Our passage is found in the ninth chapter of the Old Testament book of Numbers. After all the parts of the tabernacle had been constructed, and after the tabernacle itself had been erected; after God's laws had been given to the people, and the Levitical priesthood had been established, and all the people of Israel had been numbered and arranged according to their groups, they were finally ready to begin their march to the land God had promised them. And its then that we learn that God was going to lead the traveling armies of Israel to the promised land by means of this cloud. We read;

Now on the day that the tabernacle was raised up, the cloud covered the tabernacle, the tent of the Testimony; from evening until morning it was above the tabernacle like the appearance of fire. So it was always: the cloud covered it by day, and the appearance of fire by night. Whenever the cloud was taken up from above the tabernacle, after that the children of Israel would journey; and in the place where the cloud settled, there the children of Israel would pitch their tents (Numbers 9:15-17).

The cloud was God's way of visually - and we could also say unmistakably - communicating His command to the people of Israel to either move on, or to set up camp. Can you imagine what a sight it must have been to see this vast multitude of people marching across the landscape - all in perfect formation - with this wondrous cloud leading the way? Can you imagine the sight of the multitudes at rest around the tabernacle, with this cloud in the sky above it?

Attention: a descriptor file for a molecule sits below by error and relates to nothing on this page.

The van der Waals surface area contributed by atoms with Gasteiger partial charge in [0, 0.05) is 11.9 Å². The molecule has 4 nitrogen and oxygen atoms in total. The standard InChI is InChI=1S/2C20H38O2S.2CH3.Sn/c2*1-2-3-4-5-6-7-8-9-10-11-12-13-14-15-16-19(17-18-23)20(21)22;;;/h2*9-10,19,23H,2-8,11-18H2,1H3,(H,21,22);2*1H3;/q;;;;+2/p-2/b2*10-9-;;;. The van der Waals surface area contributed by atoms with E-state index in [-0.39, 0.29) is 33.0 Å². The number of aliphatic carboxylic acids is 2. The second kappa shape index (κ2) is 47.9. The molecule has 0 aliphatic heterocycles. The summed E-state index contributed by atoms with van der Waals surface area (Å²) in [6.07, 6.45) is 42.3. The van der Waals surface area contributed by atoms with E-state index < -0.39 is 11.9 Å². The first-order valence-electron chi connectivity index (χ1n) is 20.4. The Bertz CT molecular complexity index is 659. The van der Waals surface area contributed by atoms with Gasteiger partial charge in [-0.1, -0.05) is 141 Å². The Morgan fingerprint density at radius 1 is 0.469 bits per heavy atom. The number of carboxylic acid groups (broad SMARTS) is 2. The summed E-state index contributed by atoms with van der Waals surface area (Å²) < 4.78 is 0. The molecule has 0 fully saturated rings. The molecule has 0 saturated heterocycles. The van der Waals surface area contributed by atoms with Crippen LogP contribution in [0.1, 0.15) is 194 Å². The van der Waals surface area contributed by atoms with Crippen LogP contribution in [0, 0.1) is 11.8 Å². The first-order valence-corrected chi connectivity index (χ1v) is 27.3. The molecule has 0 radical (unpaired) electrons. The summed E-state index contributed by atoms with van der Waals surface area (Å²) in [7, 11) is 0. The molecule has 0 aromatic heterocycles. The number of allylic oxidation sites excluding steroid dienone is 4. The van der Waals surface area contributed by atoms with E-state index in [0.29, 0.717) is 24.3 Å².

Thanks to this cloud, God's will for each step of the journey was made as clear to them as it could possibly be; so clear, in fact, that the movement of the cloud was identified as God's "command" to the people of Israel to either move or stay. This passage goes on to say;

At the command of the LORD the children of Israel would journey, and at the command of the LORD they would camp; as long as the cloud stayed above the tabernacle they remained encamped. Even when the cloud continued long, many days above the tabernacle, the children of Israel kept the charge of the LORD and did not journey. So it was, when the cloud was above the tabernacle a few days: according to the command of the LORD they would remain encamped, and according to the command of the LORD they would journey (vv. 18-20).

And because this cloud was clearly identified with the command of the Lord, they did not move out unless the cloud had lifted from the tabernacle and moved out. And likewise, they did not stop in their journey and set up camp unless the cloud had ceased its movement. The passage tells us;